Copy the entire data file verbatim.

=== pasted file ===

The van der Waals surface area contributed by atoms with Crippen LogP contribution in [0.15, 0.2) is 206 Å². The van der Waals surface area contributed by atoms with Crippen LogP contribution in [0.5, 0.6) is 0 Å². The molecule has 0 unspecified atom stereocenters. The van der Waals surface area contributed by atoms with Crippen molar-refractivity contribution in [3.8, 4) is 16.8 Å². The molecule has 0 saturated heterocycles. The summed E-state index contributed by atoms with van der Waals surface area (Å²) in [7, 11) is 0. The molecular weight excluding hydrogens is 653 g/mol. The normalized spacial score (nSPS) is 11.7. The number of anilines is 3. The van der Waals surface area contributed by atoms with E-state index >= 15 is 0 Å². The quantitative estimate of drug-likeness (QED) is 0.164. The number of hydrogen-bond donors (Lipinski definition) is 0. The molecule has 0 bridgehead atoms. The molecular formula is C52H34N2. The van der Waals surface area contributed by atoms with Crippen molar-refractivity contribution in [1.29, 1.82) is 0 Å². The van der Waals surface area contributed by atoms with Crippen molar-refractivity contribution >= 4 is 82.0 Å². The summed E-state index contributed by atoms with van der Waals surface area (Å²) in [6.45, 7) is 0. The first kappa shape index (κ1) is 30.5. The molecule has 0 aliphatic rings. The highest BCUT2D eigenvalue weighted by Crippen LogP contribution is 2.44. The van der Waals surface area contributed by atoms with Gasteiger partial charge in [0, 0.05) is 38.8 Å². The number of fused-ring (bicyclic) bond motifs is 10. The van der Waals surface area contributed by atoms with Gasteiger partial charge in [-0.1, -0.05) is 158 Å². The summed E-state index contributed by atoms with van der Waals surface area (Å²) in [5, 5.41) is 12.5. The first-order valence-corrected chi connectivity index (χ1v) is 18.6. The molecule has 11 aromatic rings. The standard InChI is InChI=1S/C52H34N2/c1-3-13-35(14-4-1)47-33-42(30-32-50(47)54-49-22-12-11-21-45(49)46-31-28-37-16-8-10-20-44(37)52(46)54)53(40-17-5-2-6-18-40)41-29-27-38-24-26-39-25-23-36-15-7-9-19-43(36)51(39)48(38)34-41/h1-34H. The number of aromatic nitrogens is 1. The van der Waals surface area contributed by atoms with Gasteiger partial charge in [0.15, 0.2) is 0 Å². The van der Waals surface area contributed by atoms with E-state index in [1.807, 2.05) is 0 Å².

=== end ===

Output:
The van der Waals surface area contributed by atoms with Crippen LogP contribution in [0.15, 0.2) is 206 Å². The van der Waals surface area contributed by atoms with Crippen LogP contribution in [0.5, 0.6) is 0 Å². The molecule has 0 unspecified atom stereocenters. The van der Waals surface area contributed by atoms with Crippen molar-refractivity contribution in [3.8, 4) is 16.8 Å². The molecule has 0 saturated heterocycles. The summed E-state index contributed by atoms with van der Waals surface area (Å²) in [7, 11) is 0. The molecular weight excluding hydrogens is 653 g/mol. The normalized spacial score (nSPS) is 11.7. The number of anilines is 3. The van der Waals surface area contributed by atoms with E-state index >= 15 is 0 Å². The quantitative estimate of drug-likeness (QED) is 0.164. The number of hydrogen-bond donors (Lipinski definition) is 0. The molecule has 0 bridgehead atoms. The molecular formula is C52H34N2. The van der Waals surface area contributed by atoms with Crippen molar-refractivity contribution in [1.29, 1.82) is 0 Å². The van der Waals surface area contributed by atoms with Crippen molar-refractivity contribution >= 4 is 82.0 Å². The summed E-state index contributed by atoms with van der Waals surface area (Å²) in [6.45, 7) is 0. The first kappa shape index (κ1) is 30.5. The molecule has 0 aliphatic rings. The highest BCUT2D eigenvalue weighted by Crippen LogP contribution is 2.44. The van der Waals surface area contributed by atoms with Gasteiger partial charge in [0, 0.05) is 38.8 Å². The number of fused-ring (bicyclic) bond motifs is 10. The van der Waals surface area contributed by atoms with Gasteiger partial charge in [-0.1, -0.05) is 158 Å². The summed E-state index contributed by atoms with van der Waals surface area (Å²) in [5, 5.41) is 12.5. The first-order valence-corrected chi connectivity index (χ1v) is 18.6. The molecule has 11 aromatic rings. The standard InChI is InChI=1S/C52H34N2/c1-3-13-35(14-4-1)47-33-42(30-32-50(47)54-49-22-12-11-21-45(49)46-31-28-37-16-8-10-20-44(37)52(46)54)53(40-17-5-2-6-18-40)41-29-27-38-24-26-39-25-23-36-15-7-9-19-43(36)51(39)48(38)34-41/h1-34H. The number of aromatic nitrogens is 1. The van der Waals surface area contributed by atoms with Gasteiger partial charge in [0.15, 0.2) is 0 Å². The van der Waals surface area contributed by atoms with E-state index in [1.807, 2.05) is 0 Å².